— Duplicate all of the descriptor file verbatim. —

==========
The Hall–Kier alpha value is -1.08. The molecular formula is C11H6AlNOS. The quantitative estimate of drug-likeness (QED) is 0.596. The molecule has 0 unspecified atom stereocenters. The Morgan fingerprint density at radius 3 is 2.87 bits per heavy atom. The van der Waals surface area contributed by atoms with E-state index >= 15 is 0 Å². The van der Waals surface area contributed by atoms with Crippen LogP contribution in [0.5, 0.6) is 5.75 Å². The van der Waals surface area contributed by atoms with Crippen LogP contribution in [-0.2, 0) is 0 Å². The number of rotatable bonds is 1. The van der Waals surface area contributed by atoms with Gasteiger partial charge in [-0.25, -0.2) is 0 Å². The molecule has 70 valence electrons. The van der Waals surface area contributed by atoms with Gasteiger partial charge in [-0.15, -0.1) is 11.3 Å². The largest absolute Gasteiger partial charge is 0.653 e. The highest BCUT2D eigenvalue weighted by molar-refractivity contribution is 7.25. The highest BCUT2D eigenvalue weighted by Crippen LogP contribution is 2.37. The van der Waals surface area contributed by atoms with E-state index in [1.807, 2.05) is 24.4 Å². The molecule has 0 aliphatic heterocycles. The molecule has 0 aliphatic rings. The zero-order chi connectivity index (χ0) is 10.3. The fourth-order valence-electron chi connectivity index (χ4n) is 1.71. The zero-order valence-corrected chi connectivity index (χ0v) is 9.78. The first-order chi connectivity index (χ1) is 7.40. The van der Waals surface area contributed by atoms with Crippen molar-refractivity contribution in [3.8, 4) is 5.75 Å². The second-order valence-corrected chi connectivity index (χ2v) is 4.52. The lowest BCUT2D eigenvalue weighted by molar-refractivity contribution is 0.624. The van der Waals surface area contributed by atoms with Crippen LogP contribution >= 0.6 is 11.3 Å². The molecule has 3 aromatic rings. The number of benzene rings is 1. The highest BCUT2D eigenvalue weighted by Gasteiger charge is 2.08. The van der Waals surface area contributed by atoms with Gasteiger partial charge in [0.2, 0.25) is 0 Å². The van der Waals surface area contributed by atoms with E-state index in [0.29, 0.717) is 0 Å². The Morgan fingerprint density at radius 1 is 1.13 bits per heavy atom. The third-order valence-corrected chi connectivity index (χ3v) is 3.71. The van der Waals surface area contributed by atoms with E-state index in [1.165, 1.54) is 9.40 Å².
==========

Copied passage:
The Hall–Kier alpha value is -1.08. The molecular formula is C11H6AlNOS. The quantitative estimate of drug-likeness (QED) is 0.596. The molecule has 0 unspecified atom stereocenters. The Morgan fingerprint density at radius 3 is 2.87 bits per heavy atom. The van der Waals surface area contributed by atoms with E-state index >= 15 is 0 Å². The van der Waals surface area contributed by atoms with Crippen LogP contribution in [0.5, 0.6) is 5.75 Å². The van der Waals surface area contributed by atoms with Crippen LogP contribution in [-0.2, 0) is 0 Å². The number of rotatable bonds is 1. The van der Waals surface area contributed by atoms with Gasteiger partial charge in [-0.25, -0.2) is 0 Å². The molecule has 70 valence electrons. The van der Waals surface area contributed by atoms with Gasteiger partial charge in [-0.15, -0.1) is 11.3 Å². The largest absolute Gasteiger partial charge is 0.653 e. The highest BCUT2D eigenvalue weighted by molar-refractivity contribution is 7.25. The highest BCUT2D eigenvalue weighted by Crippen LogP contribution is 2.37. The van der Waals surface area contributed by atoms with E-state index in [1.807, 2.05) is 24.4 Å². The molecule has 0 aliphatic heterocycles. The molecule has 0 aliphatic rings. The zero-order chi connectivity index (χ0) is 10.3. The fourth-order valence-electron chi connectivity index (χ4n) is 1.71. The zero-order valence-corrected chi connectivity index (χ0v) is 9.78. The first-order chi connectivity index (χ1) is 7.40. The van der Waals surface area contributed by atoms with Crippen molar-refractivity contribution in [3.8, 4) is 5.75 Å². The second-order valence-corrected chi connectivity index (χ2v) is 4.52. The lowest BCUT2D eigenvalue weighted by molar-refractivity contribution is 0.624. The van der Waals surface area contributed by atoms with Crippen LogP contribution >= 0.6 is 11.3 Å². The molecule has 3 aromatic rings. The number of benzene rings is 1. The highest BCUT2D eigenvalue weighted by Gasteiger charge is 2.08. The van der Waals surface area contributed by atoms with Gasteiger partial charge in [0.2, 0.25) is 0 Å². The van der Waals surface area contributed by atoms with E-state index in [0.29, 0.717) is 0 Å². The Morgan fingerprint density at radius 1 is 1.13 bits per heavy atom. The third-order valence-corrected chi connectivity index (χ3v) is 3.71. The van der Waals surface area contributed by atoms with E-state index in [1.165, 1.54) is 9.40 Å².